Although the invention was motivated at least in part by the difficulties discussed above relative to ALD processes, it is to be understood that the invention has applications beyond addressing such difficulties. The invention is therefore not to be limited to the addressing of such difficulties, or even to ALD processes, except to the extent that such limitations are expressly recited in the claims that follow.
In one aspect, the invention encompasses dispersal of a precursor in a supercritical fluid, introduction of the supercritical fluid/precursor mixture into a reaction chamber, and formation of a monolayer over at least a portion of a substrate surface utilizing the precursor.
In one aspect, the invention encompasses an atomic layer deposition method in which a first precursor is dispersed in a supercritical fluid and flowed into a reaction chamber to form a first component deposited over a surface of a substrate. A second precursor is flowed into the reaction chamber after the first precursor, and separately in time from the flowing of the first precursor into the reaction chamber. The second precursor forms a second component deposited over the surface of the substrate, and the first and second components together form a material deposited over the substrate. The material deposited over the substrate can be any of a number of materials, including, for example, metal-containing materials. The metal-containing materials can consist essentially of or consist of metal, or can be compounds containing non-metals in addition to metals, such as, for example, metal nitrides and metal oxides. In particular aspects, the first precursor can comprise a volatile metal-containing compound, the second precursor can comprise oxygen, and the material formed from the first and second precursors can comprise a metal oxide. Exemplary metal oxides which can be formed in accordance with methodology of the present invention include tantalum oxides, titanium oxides, aluminum oxides and hafnium oxides.
In another aspect, the invention includes a method of forming a layer from at least two different precursors dispersed in a supercritical fluid. The supercritical fluid having the precursors dispersed therein is flowed into a reaction chamber and utilized to form a first material comprising components of the at least two precursors. After the first material is formed, substantially all of any of the at least two precursors remaining free within the chamber is removed, and subsequently a reactant is flowed into the chamber to chemically convert at least some of the first material to a second material. In particular aspects, the first material can comprise hafnium and aluminum, and in other particular aspects the first material can comprise tantalum and titanium. The reactant can comprise oxygen, and accordingly the second material can comprise, for example, aluminum oxide/hafnium oxide or tantalum oxide/titanium oxide.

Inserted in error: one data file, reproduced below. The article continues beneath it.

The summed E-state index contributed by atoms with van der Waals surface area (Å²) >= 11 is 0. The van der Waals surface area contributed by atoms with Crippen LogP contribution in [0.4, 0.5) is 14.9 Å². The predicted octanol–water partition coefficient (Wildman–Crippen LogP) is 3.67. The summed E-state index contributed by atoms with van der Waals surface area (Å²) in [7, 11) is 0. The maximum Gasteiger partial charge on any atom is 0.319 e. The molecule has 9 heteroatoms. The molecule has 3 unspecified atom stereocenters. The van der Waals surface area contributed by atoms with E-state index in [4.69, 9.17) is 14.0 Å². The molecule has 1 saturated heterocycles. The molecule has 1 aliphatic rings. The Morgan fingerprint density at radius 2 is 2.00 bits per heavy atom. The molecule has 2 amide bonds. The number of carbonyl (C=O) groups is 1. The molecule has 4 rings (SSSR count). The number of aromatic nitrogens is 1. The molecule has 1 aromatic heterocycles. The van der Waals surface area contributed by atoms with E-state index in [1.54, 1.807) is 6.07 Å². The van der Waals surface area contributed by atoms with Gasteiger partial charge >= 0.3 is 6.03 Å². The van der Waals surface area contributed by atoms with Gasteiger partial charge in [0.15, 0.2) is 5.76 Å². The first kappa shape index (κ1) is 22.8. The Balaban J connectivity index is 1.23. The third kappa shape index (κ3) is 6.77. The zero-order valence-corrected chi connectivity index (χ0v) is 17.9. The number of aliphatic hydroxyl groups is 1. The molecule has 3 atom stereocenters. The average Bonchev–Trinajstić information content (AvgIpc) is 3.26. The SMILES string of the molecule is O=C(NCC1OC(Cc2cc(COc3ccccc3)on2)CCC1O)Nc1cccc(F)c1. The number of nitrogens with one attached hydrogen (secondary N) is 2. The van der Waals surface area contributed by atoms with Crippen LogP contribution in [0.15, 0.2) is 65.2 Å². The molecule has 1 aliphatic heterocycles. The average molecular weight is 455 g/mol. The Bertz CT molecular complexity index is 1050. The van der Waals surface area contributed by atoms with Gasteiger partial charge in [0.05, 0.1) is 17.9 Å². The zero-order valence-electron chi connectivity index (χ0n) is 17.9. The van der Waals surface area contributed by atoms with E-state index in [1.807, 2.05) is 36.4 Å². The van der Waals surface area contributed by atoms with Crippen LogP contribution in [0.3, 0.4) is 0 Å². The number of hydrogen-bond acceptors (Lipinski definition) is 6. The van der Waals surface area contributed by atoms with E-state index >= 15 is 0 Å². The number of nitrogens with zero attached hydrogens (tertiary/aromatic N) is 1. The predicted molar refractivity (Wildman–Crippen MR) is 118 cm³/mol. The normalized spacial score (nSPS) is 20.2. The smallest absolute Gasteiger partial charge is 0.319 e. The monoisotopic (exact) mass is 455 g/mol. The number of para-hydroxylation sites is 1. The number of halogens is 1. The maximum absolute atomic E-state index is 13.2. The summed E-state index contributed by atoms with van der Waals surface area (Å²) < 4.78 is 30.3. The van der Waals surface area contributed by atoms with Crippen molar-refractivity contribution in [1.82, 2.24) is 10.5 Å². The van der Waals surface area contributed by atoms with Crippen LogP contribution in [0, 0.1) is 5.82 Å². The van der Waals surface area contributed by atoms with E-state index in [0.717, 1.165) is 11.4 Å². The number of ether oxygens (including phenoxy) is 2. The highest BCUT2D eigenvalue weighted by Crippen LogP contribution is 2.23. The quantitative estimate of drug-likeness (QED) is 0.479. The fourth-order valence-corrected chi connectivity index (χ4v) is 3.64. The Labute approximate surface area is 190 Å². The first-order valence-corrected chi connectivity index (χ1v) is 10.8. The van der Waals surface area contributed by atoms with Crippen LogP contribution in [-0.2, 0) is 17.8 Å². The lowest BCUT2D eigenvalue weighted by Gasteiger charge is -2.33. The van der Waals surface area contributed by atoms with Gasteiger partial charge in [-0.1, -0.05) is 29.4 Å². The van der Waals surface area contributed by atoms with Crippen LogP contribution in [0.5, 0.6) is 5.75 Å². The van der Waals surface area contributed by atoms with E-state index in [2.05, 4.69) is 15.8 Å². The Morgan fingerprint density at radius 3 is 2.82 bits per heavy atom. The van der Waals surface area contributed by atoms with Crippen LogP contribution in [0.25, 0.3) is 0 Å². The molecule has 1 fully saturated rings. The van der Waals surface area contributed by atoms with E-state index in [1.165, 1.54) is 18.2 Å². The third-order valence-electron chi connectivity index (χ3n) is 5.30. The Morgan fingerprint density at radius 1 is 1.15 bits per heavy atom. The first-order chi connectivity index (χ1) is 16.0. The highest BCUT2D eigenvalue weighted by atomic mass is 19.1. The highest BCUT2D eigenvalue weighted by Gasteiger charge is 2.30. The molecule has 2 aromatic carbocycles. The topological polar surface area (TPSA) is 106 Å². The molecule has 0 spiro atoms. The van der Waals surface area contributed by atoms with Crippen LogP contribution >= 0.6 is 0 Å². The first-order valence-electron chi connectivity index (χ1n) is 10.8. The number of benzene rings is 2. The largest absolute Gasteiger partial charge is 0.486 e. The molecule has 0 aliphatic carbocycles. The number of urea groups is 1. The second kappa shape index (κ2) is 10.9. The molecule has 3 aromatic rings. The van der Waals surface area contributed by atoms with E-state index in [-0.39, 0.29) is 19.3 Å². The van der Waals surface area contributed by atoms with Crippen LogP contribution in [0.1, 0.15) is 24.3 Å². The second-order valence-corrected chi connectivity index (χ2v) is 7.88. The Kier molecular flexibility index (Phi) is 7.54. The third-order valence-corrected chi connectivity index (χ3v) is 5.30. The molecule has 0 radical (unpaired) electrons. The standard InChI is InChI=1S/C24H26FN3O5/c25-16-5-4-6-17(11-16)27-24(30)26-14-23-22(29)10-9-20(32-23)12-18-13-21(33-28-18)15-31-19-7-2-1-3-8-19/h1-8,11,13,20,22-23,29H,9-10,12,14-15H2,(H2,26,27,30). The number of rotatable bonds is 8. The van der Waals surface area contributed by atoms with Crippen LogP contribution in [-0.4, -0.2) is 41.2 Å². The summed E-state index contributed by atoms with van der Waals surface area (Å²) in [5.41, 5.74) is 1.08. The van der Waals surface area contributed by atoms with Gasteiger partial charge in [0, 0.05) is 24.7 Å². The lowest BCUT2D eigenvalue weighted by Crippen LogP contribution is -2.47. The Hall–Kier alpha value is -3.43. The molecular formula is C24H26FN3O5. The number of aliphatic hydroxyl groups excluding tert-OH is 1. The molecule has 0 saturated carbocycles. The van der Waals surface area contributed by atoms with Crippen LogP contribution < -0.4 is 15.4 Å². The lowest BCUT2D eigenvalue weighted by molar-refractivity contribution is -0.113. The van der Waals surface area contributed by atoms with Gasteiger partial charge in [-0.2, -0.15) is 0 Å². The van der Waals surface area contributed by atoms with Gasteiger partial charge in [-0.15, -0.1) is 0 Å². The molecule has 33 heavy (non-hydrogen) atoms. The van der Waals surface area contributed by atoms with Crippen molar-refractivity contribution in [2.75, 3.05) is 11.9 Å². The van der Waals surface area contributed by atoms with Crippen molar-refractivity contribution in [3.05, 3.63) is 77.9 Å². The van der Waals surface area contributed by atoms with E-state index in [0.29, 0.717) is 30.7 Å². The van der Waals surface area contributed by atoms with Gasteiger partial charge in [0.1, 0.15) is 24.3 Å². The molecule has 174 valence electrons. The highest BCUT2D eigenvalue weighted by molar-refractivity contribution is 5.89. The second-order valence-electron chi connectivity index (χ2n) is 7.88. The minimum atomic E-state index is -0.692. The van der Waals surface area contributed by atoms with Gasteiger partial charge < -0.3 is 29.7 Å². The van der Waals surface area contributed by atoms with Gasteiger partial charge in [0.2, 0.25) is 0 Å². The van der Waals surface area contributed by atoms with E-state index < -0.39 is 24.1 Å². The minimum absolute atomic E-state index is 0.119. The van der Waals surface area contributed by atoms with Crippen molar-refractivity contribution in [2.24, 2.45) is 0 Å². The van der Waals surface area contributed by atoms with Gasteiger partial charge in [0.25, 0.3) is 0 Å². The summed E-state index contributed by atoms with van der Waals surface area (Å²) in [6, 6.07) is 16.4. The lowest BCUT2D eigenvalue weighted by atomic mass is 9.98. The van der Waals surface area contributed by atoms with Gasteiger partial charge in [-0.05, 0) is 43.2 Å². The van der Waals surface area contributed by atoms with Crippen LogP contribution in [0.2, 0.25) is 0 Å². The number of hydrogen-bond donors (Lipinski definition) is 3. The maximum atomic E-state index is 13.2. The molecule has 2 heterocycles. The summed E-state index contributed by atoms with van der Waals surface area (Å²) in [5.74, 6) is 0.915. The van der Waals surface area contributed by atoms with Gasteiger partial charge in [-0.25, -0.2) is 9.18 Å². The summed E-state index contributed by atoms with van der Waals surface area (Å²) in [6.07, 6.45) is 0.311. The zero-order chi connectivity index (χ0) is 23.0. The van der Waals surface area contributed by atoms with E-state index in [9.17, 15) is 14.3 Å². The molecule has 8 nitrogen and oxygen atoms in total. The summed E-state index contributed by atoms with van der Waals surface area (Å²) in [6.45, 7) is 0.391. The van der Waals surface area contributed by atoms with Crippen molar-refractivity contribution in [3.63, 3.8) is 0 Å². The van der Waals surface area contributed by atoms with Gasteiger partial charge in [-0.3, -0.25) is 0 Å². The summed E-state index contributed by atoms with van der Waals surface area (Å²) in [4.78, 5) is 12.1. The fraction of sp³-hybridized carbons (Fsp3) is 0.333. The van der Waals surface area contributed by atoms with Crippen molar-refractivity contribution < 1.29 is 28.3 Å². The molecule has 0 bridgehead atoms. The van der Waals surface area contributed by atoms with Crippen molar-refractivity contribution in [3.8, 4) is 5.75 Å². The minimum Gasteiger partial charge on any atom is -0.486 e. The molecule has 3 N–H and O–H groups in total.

Preferred embodiments of the invention are described below with reference to the following accompanying drawings.
This disclosure of the invention is submitted in furtherance of the constitutional purposes of the U.S. Patent Laws “to promote the progress of science and useful arts” (Article 1, Section 8).
The invention includes various methods in which supercritical fluid is utilized to deliver one or more precursors into a reaction chamber during a deposition process. The supercritical fluid can be any suitable supercritical composition within which the precursor can be dispersed. Although the supercritical fluid can be a neat composition of precursor, typically it will not be. Instead, the supercritical fluid will comprise a composition other than that of the precursor, with an exemplary supercritical fluid being a supercritical fluid comprising, consisting essentially of, or consisting of carbon dioxide.
As is known to persons of ordinary skill in the art, a supercritical fluid is defined as any substance that is above its critical temperature (Tc) and critical pressure (Pc). Tc is the highest temperature at which a gas can be converted to a liquid by an increase in pressure, and Pc is the highest pressure in which a liquid can be converted to a traditional gas by an increase in the liquid temperature. In the so-called critical region there is only one phase, and it possesses properties of both gas and liquid. Supercritical fluids differ from traditional liquids in several aspects. For example, the “solvating power” of a supercritical fluid can frequently be controlled by changing temperature and/or pressure to allow a wide variety precursor materials to be dissolved.